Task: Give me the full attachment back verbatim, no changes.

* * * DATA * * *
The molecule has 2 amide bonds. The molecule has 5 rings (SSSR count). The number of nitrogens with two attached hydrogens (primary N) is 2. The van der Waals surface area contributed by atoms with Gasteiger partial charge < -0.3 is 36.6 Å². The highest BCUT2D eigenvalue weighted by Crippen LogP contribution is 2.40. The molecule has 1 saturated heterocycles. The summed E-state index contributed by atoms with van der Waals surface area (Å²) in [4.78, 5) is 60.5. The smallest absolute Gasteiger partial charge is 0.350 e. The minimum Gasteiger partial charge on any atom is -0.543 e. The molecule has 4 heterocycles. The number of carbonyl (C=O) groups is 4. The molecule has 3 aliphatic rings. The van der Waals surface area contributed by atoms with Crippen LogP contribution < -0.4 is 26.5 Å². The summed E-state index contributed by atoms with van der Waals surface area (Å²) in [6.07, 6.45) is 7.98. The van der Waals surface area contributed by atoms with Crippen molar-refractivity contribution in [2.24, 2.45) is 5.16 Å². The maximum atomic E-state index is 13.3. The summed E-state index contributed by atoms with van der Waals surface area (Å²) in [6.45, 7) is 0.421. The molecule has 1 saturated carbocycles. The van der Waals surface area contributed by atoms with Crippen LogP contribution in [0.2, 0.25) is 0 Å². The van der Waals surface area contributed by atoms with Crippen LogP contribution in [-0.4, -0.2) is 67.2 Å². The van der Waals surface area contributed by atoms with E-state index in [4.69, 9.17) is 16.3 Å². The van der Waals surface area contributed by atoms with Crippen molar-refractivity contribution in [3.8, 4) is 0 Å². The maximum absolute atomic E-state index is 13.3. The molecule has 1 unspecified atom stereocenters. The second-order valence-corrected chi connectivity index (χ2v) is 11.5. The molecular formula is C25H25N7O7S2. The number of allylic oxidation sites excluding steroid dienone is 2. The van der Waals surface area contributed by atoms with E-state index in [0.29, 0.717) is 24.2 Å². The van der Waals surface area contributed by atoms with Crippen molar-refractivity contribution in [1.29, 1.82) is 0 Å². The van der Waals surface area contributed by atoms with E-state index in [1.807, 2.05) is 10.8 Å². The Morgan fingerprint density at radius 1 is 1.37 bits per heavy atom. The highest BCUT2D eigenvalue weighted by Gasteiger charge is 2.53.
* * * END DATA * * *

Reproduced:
The molecule has 2 amide bonds. The molecule has 5 rings (SSSR count). The number of nitrogens with two attached hydrogens (primary N) is 2. The van der Waals surface area contributed by atoms with Gasteiger partial charge < -0.3 is 36.6 Å². The highest BCUT2D eigenvalue weighted by Crippen LogP contribution is 2.40. The molecule has 1 saturated heterocycles. The summed E-state index contributed by atoms with van der Waals surface area (Å²) in [4.78, 5) is 60.5. The smallest absolute Gasteiger partial charge is 0.350 e. The minimum Gasteiger partial charge on any atom is -0.543 e. The molecule has 4 heterocycles. The number of carbonyl (C=O) groups is 4. The molecule has 3 aliphatic rings. The van der Waals surface area contributed by atoms with Crippen LogP contribution < -0.4 is 26.5 Å². The summed E-state index contributed by atoms with van der Waals surface area (Å²) in [6.07, 6.45) is 7.98. The van der Waals surface area contributed by atoms with Crippen molar-refractivity contribution in [2.24, 2.45) is 5.16 Å². The maximum atomic E-state index is 13.3. The summed E-state index contributed by atoms with van der Waals surface area (Å²) in [6.45, 7) is 0.421. The molecule has 1 saturated carbocycles. The van der Waals surface area contributed by atoms with Crippen LogP contribution in [0.2, 0.25) is 0 Å². The van der Waals surface area contributed by atoms with Crippen LogP contribution in [-0.4, -0.2) is 67.2 Å². The van der Waals surface area contributed by atoms with E-state index in [4.69, 9.17) is 16.3 Å². The van der Waals surface area contributed by atoms with Crippen molar-refractivity contribution in [3.8, 4) is 0 Å². The maximum absolute atomic E-state index is 13.3. The molecule has 1 unspecified atom stereocenters. The second-order valence-corrected chi connectivity index (χ2v) is 11.5. The molecular formula is C25H25N7O7S2. The number of allylic oxidation sites excluding steroid dienone is 2. The van der Waals surface area contributed by atoms with E-state index in [0.29, 0.717) is 24.2 Å². The van der Waals surface area contributed by atoms with Crippen molar-refractivity contribution in [1.29, 1.82) is 0 Å². The van der Waals surface area contributed by atoms with E-state index in [1.807, 2.05) is 10.8 Å². The Morgan fingerprint density at radius 1 is 1.37 bits per heavy atom. The highest BCUT2D eigenvalue weighted by Gasteiger charge is 2.53.